This weekend I unified the art on the “Art Wall” by simply painting the frames. A hodge-podge of thrift store frames is made to look a bit more professional by painting them all the same color. In this case I chose black, as there were already a few black frames on the wall. And I like black. Yes, you will notice a couple new frames and a new screen print. I snagged these at a garage sale this morning (screen print $5, frames $2 each).
First, I removed everything from the frames and cleaned the dust off. Then it was off to the back yard on a rare Spring-like day in February to do a little spray painting. I used 2X Cover in Black Gloss by Rustolium. I love this paint. Two coats, no priming, worked great.
I love Chanel. The first thing I’d buy if I won the lottery is a big fat Chanel handbag. And some Chanel shoes. And belts, and scarves, and jewelry…ok, you get the idea. So in the meantime, I’ve created this Chanel-esque camellia necklace from painted polymer clay (Super Sculpy) and a vintage faux pearl necklace.
In yesterday’s blog you saw the delightfully creepy Frida Khalo-esque Heart & Roses Necklace I made. In today’s post is the matching pin I made for my man. The spurting “blood” beads were actually his idea.
Frida Khalo-esque My Bloody Valentine DIY Human Heart & Roses Necklace in Polymer Clay
I admit, this necklace is not for the faint of heart (pun intended ;-)) nor the beginner crafter, but I promise it’s easier than it looks. Polymer clay (in this case, Super Sculty) is very forgiving and easy to work with. The key is taking it one step at a time.
I based this necklace off a wall piece I made for my man last Valentine’s Day (see image at the bottom of this page). I was commissioned to make another for a collector, and I decided to make a heart necklace and a pin while I was at it. (you’ll see the pin in the next post, stay tuned!)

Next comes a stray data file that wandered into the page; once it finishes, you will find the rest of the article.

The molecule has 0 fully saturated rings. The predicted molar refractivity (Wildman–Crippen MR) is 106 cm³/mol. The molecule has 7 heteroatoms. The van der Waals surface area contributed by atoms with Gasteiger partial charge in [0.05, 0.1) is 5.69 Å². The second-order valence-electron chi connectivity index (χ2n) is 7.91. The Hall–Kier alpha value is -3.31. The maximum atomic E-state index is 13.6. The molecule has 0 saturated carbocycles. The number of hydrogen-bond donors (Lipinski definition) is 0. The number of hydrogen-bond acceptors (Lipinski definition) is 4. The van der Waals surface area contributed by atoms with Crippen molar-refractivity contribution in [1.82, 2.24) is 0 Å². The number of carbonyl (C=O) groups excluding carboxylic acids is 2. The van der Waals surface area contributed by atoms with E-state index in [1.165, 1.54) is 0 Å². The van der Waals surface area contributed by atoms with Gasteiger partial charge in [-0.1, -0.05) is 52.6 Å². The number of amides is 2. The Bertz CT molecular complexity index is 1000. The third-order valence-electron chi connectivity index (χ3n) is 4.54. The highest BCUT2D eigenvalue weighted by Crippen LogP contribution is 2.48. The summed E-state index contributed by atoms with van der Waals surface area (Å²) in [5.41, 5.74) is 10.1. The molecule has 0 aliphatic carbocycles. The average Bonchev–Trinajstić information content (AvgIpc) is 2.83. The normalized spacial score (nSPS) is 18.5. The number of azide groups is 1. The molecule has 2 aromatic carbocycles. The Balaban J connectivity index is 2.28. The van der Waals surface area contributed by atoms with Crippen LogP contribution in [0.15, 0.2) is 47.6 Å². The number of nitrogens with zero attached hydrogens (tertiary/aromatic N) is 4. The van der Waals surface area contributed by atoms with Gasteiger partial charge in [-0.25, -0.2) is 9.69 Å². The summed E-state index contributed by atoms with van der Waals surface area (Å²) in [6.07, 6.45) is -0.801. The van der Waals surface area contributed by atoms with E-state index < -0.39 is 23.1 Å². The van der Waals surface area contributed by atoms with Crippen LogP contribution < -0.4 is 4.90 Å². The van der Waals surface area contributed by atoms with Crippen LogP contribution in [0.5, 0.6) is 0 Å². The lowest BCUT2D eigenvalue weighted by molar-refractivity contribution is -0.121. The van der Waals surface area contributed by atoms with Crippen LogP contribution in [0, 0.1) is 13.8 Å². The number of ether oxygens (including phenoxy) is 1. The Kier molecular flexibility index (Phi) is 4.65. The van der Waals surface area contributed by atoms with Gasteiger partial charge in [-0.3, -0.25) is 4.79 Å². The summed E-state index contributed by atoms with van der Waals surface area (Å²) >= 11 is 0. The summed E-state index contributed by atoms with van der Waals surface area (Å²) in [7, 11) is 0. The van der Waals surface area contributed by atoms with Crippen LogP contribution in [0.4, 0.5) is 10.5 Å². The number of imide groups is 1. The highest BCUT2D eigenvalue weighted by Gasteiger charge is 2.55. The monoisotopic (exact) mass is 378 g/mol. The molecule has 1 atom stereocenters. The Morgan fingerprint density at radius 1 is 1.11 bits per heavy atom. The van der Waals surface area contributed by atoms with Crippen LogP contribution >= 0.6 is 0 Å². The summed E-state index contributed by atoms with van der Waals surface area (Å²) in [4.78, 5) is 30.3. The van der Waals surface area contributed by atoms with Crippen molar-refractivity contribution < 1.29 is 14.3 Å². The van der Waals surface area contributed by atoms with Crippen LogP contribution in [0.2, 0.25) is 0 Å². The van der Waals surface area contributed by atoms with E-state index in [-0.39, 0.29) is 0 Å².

Grab that Sculpy, start kneading it, and get to the shaping. The key is taking it one step at a time, one shape at a time. I formed each part of the heart separately, using a Googled heart image for reference. I used basic sculpture tools to form the details. You can’t mess it up. If it doesn’t look right just smooch it back up and start again. The veins are the final step. (you’ll see those Sculpy heart-shaped hearts in this project and in another one coming later this week.)
Here it is ready to go into the oven to cure. I imbedded a metal hanger in the back just before baking.
Next came the roses. They are really easy. Form a bunch of petal-ish shapes, start with the inside of the rose by rolling it up fairly tight, then keep adding petals on until it looks, well, rosey. The underside of your rose will get chunky, but you can just squish it together and pull off the excess. No one is going to see the back but you. Then I added a few leaves, using the sculpture tools to carve in the veins. In this case, I imbedded round hoops in the larger roses. It’s important to really get them in there deep. You can add extra clay over the back if needed. The smallest rose has a hole put through it like a bead.
After they have been baked and cooled, it’s time to paint. I used acrylic paints. The painting was done in layers. Again I used a Googled image for color reference.